Birds fly over tsunami defenses as sea mist is seen along the coast in Ishinomaki, Miyagi prefecture, December 8, 2012. A strong earthquake centred off northeastern Japan shook buildings as far away as Tokyo on Friday and triggered a one-metre tsunami in an area devastated by last year's Fukushima disaster, but there were no reports of deaths or serious damage. REUTERS/Kim Kyung-Hoon

UPDATE, 6:10 EDT: Small tsunami of 20 cm recorded in Miyagi prefecture, north of Fukushima, no major damage. Residents have been ordered to evacuate coastal towns.

Original Story

A 6.8 magnitude earthquake rumbled off Japan’s northern coast early Saturday morning.

The Japan Meteorological Agency (JMA) issued a Tsunami Advisory to the Iwate, Miyagi and Fukushima prefectures, meaning they expect the tsunami to be less than one meter in height.

The Fukushima Daiichi Nuclear Power Station that was heavily damaged in the 2011 Tohoku earthquake and tsunami is located on the coast of the Fukushima prefecture. The Tohoku quake measured a 9 on the moment magnitude scale (MMS) and struck just north of where this quake hit. More than 15,000 people were killed during the Tohoku tsunami and after affects, including when three of the Fukushima plant's reactors suffered a meltdown.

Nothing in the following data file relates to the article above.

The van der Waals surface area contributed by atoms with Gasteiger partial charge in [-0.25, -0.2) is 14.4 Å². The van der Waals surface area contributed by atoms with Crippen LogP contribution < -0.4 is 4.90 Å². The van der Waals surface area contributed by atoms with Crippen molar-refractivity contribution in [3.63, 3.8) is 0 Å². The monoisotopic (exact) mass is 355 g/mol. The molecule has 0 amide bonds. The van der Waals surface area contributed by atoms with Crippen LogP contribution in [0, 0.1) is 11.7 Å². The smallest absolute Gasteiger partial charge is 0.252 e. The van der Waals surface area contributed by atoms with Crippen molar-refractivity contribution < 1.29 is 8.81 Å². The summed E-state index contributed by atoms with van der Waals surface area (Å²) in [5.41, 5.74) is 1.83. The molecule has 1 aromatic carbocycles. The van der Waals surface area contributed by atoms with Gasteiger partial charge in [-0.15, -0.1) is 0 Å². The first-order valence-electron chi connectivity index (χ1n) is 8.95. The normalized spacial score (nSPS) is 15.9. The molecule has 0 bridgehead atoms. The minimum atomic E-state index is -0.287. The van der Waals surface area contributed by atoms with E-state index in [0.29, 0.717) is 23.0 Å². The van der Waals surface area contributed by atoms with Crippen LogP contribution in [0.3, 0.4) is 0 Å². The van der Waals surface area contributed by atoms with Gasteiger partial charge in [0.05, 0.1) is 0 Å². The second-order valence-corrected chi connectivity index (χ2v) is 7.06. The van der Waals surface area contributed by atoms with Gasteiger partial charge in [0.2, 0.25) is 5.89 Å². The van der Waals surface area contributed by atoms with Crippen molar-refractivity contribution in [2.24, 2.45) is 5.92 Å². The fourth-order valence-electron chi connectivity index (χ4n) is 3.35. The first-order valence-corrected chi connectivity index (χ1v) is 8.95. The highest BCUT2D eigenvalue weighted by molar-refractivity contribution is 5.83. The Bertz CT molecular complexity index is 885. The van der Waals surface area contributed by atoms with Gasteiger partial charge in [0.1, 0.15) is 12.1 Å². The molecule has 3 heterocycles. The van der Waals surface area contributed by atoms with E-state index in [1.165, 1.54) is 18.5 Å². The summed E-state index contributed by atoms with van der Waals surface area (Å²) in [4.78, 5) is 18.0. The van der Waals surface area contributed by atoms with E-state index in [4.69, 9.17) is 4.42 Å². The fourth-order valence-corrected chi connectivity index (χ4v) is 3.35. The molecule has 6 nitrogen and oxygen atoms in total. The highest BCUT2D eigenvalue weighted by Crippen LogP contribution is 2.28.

The JMA warned people to “get out of the water and leave the coast immediately,” but added it did not expect any damage from the potential tsunami. The biggest danger is the current caused by the earthquake, which can sweep people far out to sea.

According to the JMA, the quake hit 10 kilometers (6.2 miles) below the surface.